What's New for F# in Visual Studio 16.10
F# and F# tools updates listed in the just-released Visual Studio 16.10 include finally addressing a feature request from 2016 and more.
"For this release, we're continuing our trend of improving the F# experience in Visual Studio to build upon what was released in the VS 16.9 update last February," Microsoft said in a May 26 blog post published during the Microsoft Build 2021 developer conference.
Here's a summary of what's new:
- Support for Go to Definition on external symbols: This addresses a 2016 GitHub issue titled Support Go To Definition/Peek Definition on symbols defined in .NET metadata #1939. After several trial implementations since then, it arrived in VS 16.10, which just shipped this week. Navigating to a declaration works just like it does in source code navigation, via the f12 key or ctrl+click. "When you navigate, Visual Studio generates a complete F# Signature File that represents the module or namespace that the symbol lives under, with XML documentation if it is present. This allows colorization, tooltips, and further navigation to work exactly as if they had been declared as signature files in your own codebase."
Better support for mixing C# and F# projects in a solution: This addressed the annoyance of having to rebuild a project to see other projects if they cross between C# and F#. Thus, if a developer makes a change to a C# project, a rebuild isn't required to see changes in an F# project.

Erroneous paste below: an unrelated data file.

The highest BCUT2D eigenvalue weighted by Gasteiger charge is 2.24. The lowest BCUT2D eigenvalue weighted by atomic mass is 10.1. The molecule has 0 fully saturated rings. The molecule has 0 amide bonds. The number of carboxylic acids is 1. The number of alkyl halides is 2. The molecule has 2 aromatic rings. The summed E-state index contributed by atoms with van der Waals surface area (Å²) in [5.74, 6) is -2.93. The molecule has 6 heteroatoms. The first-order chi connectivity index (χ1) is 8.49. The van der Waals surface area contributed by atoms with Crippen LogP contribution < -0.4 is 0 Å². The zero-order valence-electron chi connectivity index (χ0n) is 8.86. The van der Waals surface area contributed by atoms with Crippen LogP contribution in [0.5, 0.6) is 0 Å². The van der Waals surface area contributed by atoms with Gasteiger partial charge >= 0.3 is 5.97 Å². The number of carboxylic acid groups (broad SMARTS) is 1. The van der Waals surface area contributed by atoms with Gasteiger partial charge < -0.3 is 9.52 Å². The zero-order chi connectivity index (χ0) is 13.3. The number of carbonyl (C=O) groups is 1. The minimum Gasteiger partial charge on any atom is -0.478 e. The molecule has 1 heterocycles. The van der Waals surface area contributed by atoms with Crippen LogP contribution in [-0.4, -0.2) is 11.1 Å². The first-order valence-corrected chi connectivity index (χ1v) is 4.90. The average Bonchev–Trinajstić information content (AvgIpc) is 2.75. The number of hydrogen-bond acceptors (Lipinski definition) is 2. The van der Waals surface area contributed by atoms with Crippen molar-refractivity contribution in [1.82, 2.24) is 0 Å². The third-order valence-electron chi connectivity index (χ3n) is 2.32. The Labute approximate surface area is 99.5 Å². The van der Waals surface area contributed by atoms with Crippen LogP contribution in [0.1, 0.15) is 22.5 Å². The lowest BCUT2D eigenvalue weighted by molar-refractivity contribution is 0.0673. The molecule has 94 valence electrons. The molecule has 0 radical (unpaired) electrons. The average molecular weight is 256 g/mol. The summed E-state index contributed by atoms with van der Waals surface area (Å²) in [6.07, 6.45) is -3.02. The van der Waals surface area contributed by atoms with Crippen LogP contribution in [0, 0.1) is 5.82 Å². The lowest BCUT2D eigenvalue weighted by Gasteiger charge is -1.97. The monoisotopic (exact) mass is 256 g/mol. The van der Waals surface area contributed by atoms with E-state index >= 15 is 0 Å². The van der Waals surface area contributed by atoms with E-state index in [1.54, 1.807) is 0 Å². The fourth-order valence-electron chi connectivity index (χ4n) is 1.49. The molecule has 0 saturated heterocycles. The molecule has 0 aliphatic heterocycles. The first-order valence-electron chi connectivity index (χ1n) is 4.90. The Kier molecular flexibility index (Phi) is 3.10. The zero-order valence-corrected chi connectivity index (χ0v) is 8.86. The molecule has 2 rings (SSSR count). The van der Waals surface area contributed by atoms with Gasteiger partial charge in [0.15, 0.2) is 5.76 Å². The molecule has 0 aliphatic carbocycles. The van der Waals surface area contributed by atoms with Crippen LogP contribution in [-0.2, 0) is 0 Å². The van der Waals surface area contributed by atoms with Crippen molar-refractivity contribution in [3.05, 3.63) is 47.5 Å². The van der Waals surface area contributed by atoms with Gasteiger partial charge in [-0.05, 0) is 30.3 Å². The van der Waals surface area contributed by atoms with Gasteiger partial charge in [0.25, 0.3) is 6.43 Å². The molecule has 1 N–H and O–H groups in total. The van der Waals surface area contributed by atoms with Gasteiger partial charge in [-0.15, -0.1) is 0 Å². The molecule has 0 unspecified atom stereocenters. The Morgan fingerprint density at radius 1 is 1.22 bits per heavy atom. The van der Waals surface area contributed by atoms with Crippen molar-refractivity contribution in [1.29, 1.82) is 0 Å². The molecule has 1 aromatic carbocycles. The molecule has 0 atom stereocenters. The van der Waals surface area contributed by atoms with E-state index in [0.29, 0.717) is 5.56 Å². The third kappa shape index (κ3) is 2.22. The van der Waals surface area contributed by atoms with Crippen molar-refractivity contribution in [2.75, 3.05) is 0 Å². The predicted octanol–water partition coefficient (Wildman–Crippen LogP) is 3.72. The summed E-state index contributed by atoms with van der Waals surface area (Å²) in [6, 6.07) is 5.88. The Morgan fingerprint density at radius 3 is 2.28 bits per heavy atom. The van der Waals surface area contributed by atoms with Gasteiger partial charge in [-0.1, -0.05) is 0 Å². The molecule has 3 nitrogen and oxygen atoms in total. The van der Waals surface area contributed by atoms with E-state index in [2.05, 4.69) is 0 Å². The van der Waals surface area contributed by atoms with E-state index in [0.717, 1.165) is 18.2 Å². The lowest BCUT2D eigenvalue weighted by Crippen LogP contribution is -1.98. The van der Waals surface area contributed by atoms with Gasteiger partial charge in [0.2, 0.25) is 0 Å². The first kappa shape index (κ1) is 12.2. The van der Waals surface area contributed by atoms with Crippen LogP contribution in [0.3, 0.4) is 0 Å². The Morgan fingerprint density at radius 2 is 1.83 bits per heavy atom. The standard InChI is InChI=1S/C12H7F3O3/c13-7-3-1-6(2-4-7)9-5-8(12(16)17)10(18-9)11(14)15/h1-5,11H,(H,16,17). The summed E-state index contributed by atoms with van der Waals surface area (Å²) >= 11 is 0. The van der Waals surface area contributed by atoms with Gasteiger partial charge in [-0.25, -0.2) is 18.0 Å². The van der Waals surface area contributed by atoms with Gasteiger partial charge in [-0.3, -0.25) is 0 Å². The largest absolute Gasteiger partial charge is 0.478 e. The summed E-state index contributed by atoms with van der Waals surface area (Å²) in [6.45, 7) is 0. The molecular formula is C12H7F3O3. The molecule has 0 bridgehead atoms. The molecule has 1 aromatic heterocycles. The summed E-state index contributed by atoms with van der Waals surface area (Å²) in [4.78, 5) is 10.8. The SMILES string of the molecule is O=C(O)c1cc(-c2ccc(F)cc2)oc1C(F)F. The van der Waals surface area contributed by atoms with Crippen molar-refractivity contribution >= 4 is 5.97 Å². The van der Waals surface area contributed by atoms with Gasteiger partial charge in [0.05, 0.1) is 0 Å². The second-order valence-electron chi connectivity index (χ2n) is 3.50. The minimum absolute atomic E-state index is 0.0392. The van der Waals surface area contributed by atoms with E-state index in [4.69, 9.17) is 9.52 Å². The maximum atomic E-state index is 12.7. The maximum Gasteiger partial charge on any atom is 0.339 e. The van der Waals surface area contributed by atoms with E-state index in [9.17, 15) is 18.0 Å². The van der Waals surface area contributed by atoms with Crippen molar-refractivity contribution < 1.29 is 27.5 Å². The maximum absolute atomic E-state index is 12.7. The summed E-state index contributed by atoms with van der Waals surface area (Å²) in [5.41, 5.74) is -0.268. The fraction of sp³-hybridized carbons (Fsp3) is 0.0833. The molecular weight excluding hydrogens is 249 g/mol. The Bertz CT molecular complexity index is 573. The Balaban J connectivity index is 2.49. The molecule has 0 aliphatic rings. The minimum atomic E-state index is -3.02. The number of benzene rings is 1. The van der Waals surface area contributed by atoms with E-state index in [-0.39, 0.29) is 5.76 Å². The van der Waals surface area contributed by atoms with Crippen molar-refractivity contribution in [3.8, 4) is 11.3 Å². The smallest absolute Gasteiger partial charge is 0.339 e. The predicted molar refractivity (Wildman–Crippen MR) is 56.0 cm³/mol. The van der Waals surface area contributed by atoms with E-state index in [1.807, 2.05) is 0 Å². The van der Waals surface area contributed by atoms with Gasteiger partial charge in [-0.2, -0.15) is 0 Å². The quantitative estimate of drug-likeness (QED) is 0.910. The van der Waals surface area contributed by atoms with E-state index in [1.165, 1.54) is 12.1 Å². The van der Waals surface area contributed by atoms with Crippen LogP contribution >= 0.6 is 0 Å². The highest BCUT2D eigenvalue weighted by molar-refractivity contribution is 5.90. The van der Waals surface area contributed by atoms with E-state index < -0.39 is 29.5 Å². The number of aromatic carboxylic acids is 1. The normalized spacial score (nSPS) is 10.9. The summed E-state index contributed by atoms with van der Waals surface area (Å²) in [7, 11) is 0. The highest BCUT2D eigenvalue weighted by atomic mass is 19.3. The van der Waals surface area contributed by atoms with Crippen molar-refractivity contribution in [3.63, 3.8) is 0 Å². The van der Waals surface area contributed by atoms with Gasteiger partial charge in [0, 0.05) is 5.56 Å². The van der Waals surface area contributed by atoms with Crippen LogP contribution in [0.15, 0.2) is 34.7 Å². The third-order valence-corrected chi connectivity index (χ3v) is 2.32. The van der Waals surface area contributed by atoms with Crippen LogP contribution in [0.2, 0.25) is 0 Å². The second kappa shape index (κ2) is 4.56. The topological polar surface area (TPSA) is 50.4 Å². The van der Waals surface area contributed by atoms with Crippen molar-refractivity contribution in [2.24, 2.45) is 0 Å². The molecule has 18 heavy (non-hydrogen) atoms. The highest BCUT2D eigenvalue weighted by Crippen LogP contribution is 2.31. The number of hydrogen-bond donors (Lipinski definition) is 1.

- More quick fixes and refactorings: These include:
- Remove unused binding quick fix
- Use proper inequality operator quick fix
- Add type annotation to object of indeterminate type quick fix
- Add type annotation refactoring
More tooling performance and responsiveness improvements: These include:
- Reduced memory usage
- More IDE features respond immediately
More core compiler improvements: These include:
- Support for WarnOn in project files
- Support for ApplicationIcon in project files
- More span optimizations
Going forward, the team is looking to boost support for F# in the November release of .NET 6, one of three initiatives that include furthering support in .NET Interactive and Visual Studio 2022, for which a roadmap was just published, following a sneak peek last month.
"We're going to lock down on the language features we intend on releasing with soon," Microsoft said in a May 26 blog post published during the Microsoft Build 2021 developer conference.
"We're not intending on adding many language features this time. We feel that there is more value in core compiler improvements and core tooling improvements (F# interactive, Visual Studio) right now. .NET 6 is an LTS release, we're prioritizing existing feature-completeness, performance and reliability. That doesn't necessarily mean a feature freeze. In fact, we may also end up releasing a 'compiler feature' or two, especially when related to improving build times. But it does mean that the set of new language features will be smaller when compared to F# 5. When we have a finalized set of language changes going into .NET 6, we'll announce it and the version number that we'll assign the release."
To provide a great experience with F# in Visual Studio 2022, the dev team must deal with the switch of the IDE to a 64-bit application. "We have a lot of performance analysis work ahead of us. Our preliminary builds indicate that memory usage is ~2x when loading the F# codebase and running an expensive operation like Find All References. We are committed to bringing this factor down as much as possible. On top of that, we want to continue to iterate on Visual Studio productivity features and bring features like Inline Hints, better C# interop, faster build times and more."
David Ramel is an editor and writer for Converge360.